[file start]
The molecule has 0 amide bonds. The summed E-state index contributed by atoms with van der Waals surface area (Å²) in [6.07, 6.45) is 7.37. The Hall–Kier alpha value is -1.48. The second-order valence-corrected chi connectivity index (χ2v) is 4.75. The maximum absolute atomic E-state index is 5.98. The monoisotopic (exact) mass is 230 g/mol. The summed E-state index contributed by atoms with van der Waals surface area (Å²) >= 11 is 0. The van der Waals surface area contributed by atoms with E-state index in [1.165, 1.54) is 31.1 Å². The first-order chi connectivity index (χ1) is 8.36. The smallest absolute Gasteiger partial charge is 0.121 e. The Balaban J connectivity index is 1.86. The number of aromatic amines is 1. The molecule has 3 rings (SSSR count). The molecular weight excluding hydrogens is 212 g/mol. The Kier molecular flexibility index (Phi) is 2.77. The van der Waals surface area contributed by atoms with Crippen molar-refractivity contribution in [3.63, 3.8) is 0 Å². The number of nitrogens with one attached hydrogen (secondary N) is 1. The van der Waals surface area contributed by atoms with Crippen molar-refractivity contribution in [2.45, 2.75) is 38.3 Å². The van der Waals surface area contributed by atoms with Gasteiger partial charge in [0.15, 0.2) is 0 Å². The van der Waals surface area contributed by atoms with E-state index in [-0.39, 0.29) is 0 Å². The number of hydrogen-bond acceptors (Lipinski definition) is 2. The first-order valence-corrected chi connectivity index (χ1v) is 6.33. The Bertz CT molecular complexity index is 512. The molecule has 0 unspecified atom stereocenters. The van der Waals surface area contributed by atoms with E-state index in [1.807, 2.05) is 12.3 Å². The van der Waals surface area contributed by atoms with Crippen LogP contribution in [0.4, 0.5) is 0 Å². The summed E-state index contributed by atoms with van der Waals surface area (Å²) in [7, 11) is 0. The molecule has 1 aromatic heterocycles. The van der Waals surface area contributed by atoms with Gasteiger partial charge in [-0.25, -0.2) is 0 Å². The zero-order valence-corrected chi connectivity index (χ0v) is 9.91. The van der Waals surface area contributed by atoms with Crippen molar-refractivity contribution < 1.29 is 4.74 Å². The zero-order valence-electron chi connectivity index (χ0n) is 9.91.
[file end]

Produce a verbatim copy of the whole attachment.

The molecule has 0 amide bonds. The summed E-state index contributed by atoms with van der Waals surface area (Å²) in [6.07, 6.45) is 7.37. The Hall–Kier alpha value is -1.48. The second-order valence-corrected chi connectivity index (χ2v) is 4.75. The maximum absolute atomic E-state index is 5.98. The monoisotopic (exact) mass is 230 g/mol. The summed E-state index contributed by atoms with van der Waals surface area (Å²) >= 11 is 0. The van der Waals surface area contributed by atoms with E-state index in [1.165, 1.54) is 31.1 Å². The first-order chi connectivity index (χ1) is 8.36. The smallest absolute Gasteiger partial charge is 0.121 e. The Balaban J connectivity index is 1.86. The number of aromatic amines is 1. The molecule has 3 rings (SSSR count). The molecular weight excluding hydrogens is 212 g/mol. The Kier molecular flexibility index (Phi) is 2.77. The van der Waals surface area contributed by atoms with Crippen molar-refractivity contribution in [3.63, 3.8) is 0 Å². The number of nitrogens with one attached hydrogen (secondary N) is 1. The van der Waals surface area contributed by atoms with Crippen molar-refractivity contribution in [2.45, 2.75) is 38.3 Å². The van der Waals surface area contributed by atoms with Gasteiger partial charge in [0.15, 0.2) is 0 Å². The van der Waals surface area contributed by atoms with E-state index in [-0.39, 0.29) is 0 Å². The number of hydrogen-bond acceptors (Lipinski definition) is 2. The first-order valence-corrected chi connectivity index (χ1v) is 6.33. The Bertz CT molecular complexity index is 512. The molecule has 0 unspecified atom stereocenters. The van der Waals surface area contributed by atoms with E-state index in [1.807, 2.05) is 12.3 Å². The van der Waals surface area contributed by atoms with Crippen LogP contribution in [0.4, 0.5) is 0 Å². The summed E-state index contributed by atoms with van der Waals surface area (Å²) in [7, 11) is 0. The molecule has 1 aromatic heterocycles. The van der Waals surface area contributed by atoms with Gasteiger partial charge in [-0.25, -0.2) is 0 Å². The zero-order valence-corrected chi connectivity index (χ0v) is 9.91. The van der Waals surface area contributed by atoms with Crippen molar-refractivity contribution < 1.29 is 4.74 Å². The zero-order valence-electron chi connectivity index (χ0n) is 9.91.